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Just Below the Surface: Blu Smith Dives Between Abstract and Expressive Painting

Courtesy of Blu Smith

Artist Blu Smith is a born and bred Canadian who, at the age of 21, moved to the picturesque locale of Victoria on Vancouver Island. After a two-year diploma program at Okanagan College, Smith continued his studies at the University of Victoria. While he focused on a Fine Arts degree in school, he worked at a local sign shop during the day. “I was able to learn a lot about layout and design and did a lot of logo work, worked very large with a lot of these very big signs,” recounted Smith. “That molded me for a time anyways.” Smith realized he was honing very specific expertise, “Your technical skill had to be really spot on. I really developed that skill for realism and just really being technically proficient with my stuff.” But he also realized there were elements of his artistry that had fallen by the wayside. Smith conceded, “The problem was that I found after a certain length of time that I had lost all the creativity out of my art. It had become more of a technical skill more than anything.” He found himself at a crossroads in the mid to late ‘90s. “I had to sit down and ask myself some serious questions about who I am and what I had to say as an artist. And to be quite honest, I didn’t have any answers,” admitted Smith. “It was time to make some serious changes.” He suddenly was drawn to the discipline that was very different from the more mechanical process involved in sign making. "I abandoned everything that I had known before and I went in the complete opposite direction and started doing non-representational abstract painting.” Smith is the first to confess that he was heavily anti-abstract art while he was in school so the choice even surprised him. “For me to end up being an abstract artist was quite interesting. “ So he was studying an entirely new artistic style. Smith remarked, “I went out and started from the very beginning and had to learn the whole thing — learn the language, right from simple shapes and simple brush marks to years later doing more complex designs and interesting work.” But Smith took his time and let the process unfold organically over time. “The work would build off of itself. So, the designs that I was doing 20 years ago, slowly evolved, slowly built, slowly changed and morphed from painting to painting over a long period of time to really what some of the abstract pieces that I’m doing today. I can see the lineage back to where I started with it, which is quite interesting.” So why would someone who so voraciously spoke out against abstract art turn his focus in that direction? “I was never one of these young men who was a big communicator,” noted Smith. “I always had a hard time really expressing myself and saying what it was that was on my mind or what I was thinking or feeling at the time. So, for me, finding something to say was a tough thing as an artist. But what I did find with abstract is that I was able to express a lot of stuff on the canvas and on the paper without having to be literal about it. It was really a non-literal medium so it really fit me well. I was able to get the angst, the energies, the power, everything that I was feeling at the time to get that out on the canvas without it being something literal. It really turned into a great fit for me.” In fact, Smith has become so comfortable expressing himself through abstract art that his work has been referred to as an “augmented view of a personal portrayal, like a diary.” Smith explained what this means, saying, “It’s always in code, right? That’s the whole beauty about abstract work. It’s one of these things that’s in between the process of actually feeling and thinking in words. So, what I’m painting at the time is sort of that great in between place. It’s in between the feeling and the actual putting stuff in to words. So, when I say it’s in code, it hasn’t formulated words yet. So, really what it comes down to is, expression for me is done through a number of ways whether it would be color combinations or the vibrancy of the brush stroke or the power in the painting. That’s where I really get my point across with what it is that I’m thinking or feeling at the time.”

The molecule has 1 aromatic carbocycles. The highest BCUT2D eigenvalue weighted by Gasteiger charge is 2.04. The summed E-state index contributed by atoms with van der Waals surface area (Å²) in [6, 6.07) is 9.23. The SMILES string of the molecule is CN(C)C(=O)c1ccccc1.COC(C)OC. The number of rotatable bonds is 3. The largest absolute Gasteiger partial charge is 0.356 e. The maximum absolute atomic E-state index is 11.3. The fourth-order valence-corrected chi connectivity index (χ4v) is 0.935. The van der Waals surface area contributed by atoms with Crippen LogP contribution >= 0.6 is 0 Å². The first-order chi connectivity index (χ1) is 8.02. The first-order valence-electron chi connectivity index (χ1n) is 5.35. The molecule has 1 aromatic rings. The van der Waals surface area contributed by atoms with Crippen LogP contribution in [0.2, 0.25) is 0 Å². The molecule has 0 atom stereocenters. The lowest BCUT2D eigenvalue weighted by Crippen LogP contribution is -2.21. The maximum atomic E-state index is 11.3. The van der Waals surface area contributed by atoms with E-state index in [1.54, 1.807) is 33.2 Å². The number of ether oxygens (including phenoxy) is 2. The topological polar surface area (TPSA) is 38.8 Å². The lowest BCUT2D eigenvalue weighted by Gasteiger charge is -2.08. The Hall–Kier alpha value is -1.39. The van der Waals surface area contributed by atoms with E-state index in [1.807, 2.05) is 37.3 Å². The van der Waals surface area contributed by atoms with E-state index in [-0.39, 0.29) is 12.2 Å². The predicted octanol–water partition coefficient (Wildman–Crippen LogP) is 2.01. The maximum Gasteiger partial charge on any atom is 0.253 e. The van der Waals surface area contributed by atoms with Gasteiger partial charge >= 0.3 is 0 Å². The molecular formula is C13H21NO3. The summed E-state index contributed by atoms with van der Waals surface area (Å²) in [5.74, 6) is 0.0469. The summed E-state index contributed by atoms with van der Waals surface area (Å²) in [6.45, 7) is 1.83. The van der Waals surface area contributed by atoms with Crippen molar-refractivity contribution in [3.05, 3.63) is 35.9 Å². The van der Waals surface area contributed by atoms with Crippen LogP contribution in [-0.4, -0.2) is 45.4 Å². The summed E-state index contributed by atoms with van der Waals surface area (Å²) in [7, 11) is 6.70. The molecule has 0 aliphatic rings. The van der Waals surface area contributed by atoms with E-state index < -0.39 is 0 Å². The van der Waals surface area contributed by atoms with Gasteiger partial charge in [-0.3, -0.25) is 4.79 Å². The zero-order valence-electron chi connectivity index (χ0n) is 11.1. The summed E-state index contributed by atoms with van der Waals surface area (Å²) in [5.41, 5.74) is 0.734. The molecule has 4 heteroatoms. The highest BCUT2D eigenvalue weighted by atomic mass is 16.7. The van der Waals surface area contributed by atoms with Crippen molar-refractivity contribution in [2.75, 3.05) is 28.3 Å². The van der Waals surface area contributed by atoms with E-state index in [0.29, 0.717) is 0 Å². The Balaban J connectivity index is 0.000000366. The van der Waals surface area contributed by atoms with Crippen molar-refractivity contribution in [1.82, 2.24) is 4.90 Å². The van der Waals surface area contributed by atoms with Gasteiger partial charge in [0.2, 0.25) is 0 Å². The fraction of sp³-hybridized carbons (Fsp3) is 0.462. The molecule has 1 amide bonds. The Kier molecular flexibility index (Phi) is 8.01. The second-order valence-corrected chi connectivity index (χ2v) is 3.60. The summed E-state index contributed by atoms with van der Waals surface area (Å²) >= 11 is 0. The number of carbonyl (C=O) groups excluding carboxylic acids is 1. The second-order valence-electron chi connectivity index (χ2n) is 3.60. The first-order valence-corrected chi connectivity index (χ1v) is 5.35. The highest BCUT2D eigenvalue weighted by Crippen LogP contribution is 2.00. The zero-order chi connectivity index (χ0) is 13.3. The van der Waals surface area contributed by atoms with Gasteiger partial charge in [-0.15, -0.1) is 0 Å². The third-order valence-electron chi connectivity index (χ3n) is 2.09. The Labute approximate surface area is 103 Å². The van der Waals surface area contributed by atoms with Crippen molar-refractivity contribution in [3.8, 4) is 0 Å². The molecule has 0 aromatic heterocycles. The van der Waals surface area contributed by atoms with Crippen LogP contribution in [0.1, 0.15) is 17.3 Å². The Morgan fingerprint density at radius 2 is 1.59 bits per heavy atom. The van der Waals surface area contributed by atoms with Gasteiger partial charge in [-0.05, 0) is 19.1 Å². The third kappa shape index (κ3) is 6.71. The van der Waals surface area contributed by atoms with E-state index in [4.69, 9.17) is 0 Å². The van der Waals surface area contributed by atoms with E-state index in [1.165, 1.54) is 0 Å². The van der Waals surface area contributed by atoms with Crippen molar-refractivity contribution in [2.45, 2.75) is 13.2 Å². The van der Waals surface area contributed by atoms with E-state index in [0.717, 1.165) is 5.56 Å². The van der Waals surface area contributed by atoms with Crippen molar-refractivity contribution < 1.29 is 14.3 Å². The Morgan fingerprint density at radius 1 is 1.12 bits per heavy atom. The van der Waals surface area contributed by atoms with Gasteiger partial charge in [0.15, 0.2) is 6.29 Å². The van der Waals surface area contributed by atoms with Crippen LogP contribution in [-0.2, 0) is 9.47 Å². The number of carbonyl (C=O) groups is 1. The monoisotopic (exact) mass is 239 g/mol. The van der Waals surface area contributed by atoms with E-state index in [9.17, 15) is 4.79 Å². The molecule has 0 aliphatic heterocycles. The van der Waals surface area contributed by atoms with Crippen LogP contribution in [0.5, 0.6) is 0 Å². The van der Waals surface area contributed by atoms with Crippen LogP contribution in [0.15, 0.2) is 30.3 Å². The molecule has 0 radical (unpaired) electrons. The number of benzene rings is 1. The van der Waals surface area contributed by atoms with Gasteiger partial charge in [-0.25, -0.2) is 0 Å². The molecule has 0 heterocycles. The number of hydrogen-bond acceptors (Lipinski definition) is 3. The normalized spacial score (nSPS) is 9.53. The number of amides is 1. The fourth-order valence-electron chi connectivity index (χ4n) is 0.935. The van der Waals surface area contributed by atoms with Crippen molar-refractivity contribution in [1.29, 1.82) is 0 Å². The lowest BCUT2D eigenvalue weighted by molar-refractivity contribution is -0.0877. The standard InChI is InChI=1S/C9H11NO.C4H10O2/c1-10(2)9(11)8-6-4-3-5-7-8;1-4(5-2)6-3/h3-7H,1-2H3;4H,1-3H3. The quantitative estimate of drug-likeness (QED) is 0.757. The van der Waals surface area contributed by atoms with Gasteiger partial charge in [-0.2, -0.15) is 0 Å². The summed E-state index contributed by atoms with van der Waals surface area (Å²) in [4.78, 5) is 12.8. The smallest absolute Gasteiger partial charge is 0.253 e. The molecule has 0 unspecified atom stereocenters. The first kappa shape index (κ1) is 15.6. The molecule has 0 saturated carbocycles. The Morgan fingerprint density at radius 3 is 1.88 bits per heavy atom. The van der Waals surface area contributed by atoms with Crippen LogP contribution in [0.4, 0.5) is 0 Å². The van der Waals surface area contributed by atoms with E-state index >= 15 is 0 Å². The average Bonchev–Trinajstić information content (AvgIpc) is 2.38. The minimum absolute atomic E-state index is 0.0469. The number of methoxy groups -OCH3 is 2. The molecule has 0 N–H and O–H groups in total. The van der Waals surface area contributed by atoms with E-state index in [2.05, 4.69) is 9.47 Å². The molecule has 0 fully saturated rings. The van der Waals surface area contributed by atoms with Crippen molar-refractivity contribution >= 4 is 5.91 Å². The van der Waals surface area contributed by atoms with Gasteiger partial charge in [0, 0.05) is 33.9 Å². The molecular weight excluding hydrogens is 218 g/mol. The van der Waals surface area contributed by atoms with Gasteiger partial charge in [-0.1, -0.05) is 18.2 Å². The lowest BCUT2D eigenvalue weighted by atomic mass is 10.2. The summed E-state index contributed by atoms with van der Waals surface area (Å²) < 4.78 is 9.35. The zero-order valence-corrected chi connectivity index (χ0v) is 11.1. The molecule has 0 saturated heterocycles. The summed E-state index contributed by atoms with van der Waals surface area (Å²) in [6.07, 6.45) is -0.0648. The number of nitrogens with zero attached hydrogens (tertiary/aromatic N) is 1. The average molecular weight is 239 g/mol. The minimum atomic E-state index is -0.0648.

Courtesy of Blu Smith

But in recent years, Smith has decided to turn his artistic lens outward as well. “For the last 20 years, I’ve found inspiration from within. Looking within myself and developing what it was and designs and the shapes and the complex designs of the canvas were drawn from within. The older I got, getting married, having a family, you start to change in life. And, I started wanting to look more and draw from my environment, from where I’m from and the beauty of my surroundings.” He continued, “So, over the course of probably the last year and a half, two years, I’ve really started to switch from that internal to the external and allowing my environment and what is effecting me into my art. So, I’ve started doing some of these abstracted landscapes that are based off of where I live in Vancouver Island. And, I think the beauty of those are having this 20 years of nothing but abstract background, non-representational abstract background and applying that to something like traditional landscapes. I think it’s really sort of given a fresh approach to somewhat of a traditional way of doing things.”

Smith will be showing both his abstracted landscapes and his pure abstract paintings in a solo show on November 3rd at The Avenue Gallery. For more details visit his website.

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